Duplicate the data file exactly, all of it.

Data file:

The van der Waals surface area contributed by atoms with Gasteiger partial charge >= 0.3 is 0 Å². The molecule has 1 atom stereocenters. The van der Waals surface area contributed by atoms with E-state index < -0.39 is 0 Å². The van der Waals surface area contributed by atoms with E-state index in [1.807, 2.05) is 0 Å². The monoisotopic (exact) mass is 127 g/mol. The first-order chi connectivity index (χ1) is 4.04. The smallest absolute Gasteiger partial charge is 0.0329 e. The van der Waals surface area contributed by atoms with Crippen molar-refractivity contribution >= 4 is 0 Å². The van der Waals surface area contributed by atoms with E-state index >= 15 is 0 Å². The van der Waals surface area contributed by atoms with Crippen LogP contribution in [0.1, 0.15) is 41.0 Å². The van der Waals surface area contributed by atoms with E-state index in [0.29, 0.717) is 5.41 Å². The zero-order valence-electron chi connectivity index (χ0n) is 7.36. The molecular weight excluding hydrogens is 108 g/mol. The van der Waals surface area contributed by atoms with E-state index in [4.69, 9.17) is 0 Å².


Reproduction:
The van der Waals surface area contributed by atoms with Gasteiger partial charge >= 0.3 is 0 Å². The molecule has 1 atom stereocenters. The van der Waals surface area contributed by atoms with E-state index < -0.39 is 0 Å². The van der Waals surface area contributed by atoms with E-state index in [1.807, 2.05) is 0 Å². The monoisotopic (exact) mass is 127 g/mol. The first-order chi connectivity index (χ1) is 4.04. The smallest absolute Gasteiger partial charge is 0.0329 e. The van der Waals surface area contributed by atoms with Crippen molar-refractivity contribution >= 4 is 0 Å². The van der Waals surface area contributed by atoms with E-state index >= 15 is 0 Å². The van der Waals surface area contributed by atoms with Crippen LogP contribution in [0.1, 0.15) is 41.0 Å². The van der Waals surface area contributed by atoms with E-state index in [0.29, 0.717) is 5.41 Å². The zero-order valence-electron chi connectivity index (χ0n) is 7.36. The molecular weight excluding hydrogens is 108 g/mol. The van der Waals surface area contributed by atoms with E-state index in [4.69, 9.17) is 0 Å².